# 4)Linked Lists:

# Linked Lists:

- All a linked list
*really is*is the head node (which points to the next node, and so on). - To reverse a linked list, just need to remember to store next and update prev and curr pointers at each iteration:
- nxt = curr.next
- curr.next = prev
- prev = curr
- curr = nxt

- To recursively reverse:
- base case is null node or null node.next
- remember to set head.next.next to head and then head.next = None

- Deleting a node n is just setting the references to skip n: prev.next = n.next;
- Can also delete a curr node even without a prev pointer: curr.data = curr.next.data; curr.next = curr.next.next;

Basically, copy (and overwrite) next's data to curr and delete next.

- Can also delete a curr node even without a prev pointer: curr.data = curr.next.data; curr.next = curr.next.next;
- Just make sure to check for the null pointer (!!) and be aware of the head pointer.
- Linked lists offer easy modification but non-existent random access.
- An important technique is the "runner" one:
- Have two pointers iterating through the list, with one pointer either ahead by a fixed amount or actually moving faster.
- For example, to determine the midpoint of a linked list, have two pointers such that one of them jumps 2 nodes at once and the other just 1. When the fast pointer hits the end, the slow one will be in the middle of the list.
- To determine if a linked list has a cycle, do the same thing where 1 pointer moves ahead 2 nodes at a time. If there's a cycle, the runner will eventually equal the normal curr node. If not, will hit null node.
- https://www.wikiwand.com/en/Cycle_detection#/Tortoise_and_hare
- def hasCycle(self, head):
- slow = fast = head
- while fast and fast.next:
- slow = slow.next
- fast = fast.next.next
- if slow == fast: return True

- return False

- def hasCycle(self, head):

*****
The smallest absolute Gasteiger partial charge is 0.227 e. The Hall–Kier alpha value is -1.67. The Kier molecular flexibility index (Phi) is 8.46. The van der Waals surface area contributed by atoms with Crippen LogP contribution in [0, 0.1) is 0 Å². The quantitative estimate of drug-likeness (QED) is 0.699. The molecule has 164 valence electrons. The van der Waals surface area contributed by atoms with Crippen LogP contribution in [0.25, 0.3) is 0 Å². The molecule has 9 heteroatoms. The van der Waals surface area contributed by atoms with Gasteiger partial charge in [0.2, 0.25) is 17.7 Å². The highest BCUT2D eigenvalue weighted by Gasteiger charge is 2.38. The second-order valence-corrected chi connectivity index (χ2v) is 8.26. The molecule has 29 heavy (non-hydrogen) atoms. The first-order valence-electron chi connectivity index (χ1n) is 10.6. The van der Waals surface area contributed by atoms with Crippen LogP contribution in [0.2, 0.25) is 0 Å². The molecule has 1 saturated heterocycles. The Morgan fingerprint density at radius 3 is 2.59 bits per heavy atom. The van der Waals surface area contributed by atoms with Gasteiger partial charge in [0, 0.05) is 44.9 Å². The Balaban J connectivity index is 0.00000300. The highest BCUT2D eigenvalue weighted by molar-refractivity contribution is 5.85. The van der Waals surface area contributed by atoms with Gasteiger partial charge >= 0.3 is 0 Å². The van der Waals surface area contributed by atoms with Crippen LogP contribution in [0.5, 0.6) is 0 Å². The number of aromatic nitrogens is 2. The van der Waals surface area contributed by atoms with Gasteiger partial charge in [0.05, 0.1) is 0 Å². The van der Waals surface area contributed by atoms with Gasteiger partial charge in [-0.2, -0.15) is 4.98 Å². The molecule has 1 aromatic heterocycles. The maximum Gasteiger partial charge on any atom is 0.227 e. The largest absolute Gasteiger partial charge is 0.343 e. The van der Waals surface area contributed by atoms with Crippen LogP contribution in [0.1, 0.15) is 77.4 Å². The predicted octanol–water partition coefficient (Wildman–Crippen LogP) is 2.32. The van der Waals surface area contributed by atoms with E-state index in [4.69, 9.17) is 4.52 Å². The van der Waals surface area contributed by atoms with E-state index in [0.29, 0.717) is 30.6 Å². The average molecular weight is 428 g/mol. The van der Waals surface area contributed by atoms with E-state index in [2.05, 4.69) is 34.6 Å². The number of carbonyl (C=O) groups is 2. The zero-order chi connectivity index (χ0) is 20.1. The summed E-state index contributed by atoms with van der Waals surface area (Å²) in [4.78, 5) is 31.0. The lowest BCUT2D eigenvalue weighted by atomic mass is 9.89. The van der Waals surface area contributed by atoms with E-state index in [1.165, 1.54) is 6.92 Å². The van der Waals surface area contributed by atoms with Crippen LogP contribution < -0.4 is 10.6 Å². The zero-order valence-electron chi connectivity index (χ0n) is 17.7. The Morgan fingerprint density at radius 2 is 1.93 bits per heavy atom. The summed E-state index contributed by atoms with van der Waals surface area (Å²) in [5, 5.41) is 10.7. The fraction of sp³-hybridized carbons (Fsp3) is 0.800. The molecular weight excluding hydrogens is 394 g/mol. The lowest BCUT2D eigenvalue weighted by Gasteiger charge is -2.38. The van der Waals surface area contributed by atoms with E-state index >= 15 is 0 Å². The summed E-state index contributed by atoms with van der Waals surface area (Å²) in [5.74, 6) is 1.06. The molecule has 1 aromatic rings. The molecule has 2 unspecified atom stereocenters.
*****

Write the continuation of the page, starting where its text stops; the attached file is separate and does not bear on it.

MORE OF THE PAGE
- then, once fast = slow, reset slow to head of list, and move forward both pointers 1 at a time. once they equal again, that's the start of the cycle. then move the fast pointer 1 at a time, once they equal for the 3rd time, that's the length of the cycle
- can also use this to detect duplicates in an array given certain constraints
- http://keithschwarz.com/interesting/code/?dir=find-duplicate
- https://leetcode.com/problems/find-the-duplicate-number/description/

- def detectCycle(self, head):
- slow = fast = head
- has_cycle = False
- while fast and fast.next:
- slow = slow.next
- fast = fast.next.next
- if slow == fast:
- has_cycle = True
- break

- if not has_cycle: return None
- # the point where they meet again, resetting slow to head, is the cycle start
- while head != fast:
- head = head.next
- fast = fast.next

- return head

- can also use this to detect duplicates in an array given certain constraints
- or alternatively, if don't need the start index and just want cycle length, move fast 1 node at a time until hits slow again

- https://www.wikiwand.com/en/Cycle_detection#/Tortoise_and_hare
- A fixed amount (also called the stick approach) use case would be to determine the start of a cycle if you know the length of the cycle.

- Recursion can often help.
- Example problems and model code:
- Sort linked list using O(1) space and O(n log n) time:

https://leetcode.com/problems/sort-list/description/- def sortList(self, head):
- # base case
- if not head or not head.next: return head
- # get middle (if even, get 1st middle)
- slow = fast = head
- while fast.next and fast.next.next:
- slow = slow.next
- fast = fast.next.next

- # split list in two and sort halves
- h2 = slow.next
- slow.next = None
- left = self.sortList(head)
- right = self.sortList(h2)
- # then merge sorted halves
- return self.merge_sorted_lists(left, right)

- def merge_sorted_lists(self, h1, h2):
- if None in (h1, h2): return h1 or h2
- if h1.val <= h2.val:
- h1.next = self.merge_sorted_lists(h1.next, h2)
- return h1

- else:
- h2.next = self.merge_sorted_lists(h1, h2.next)
- return h2

- def sortList(self, head):

- Sort linked list using O(1) space and O(n log n) time: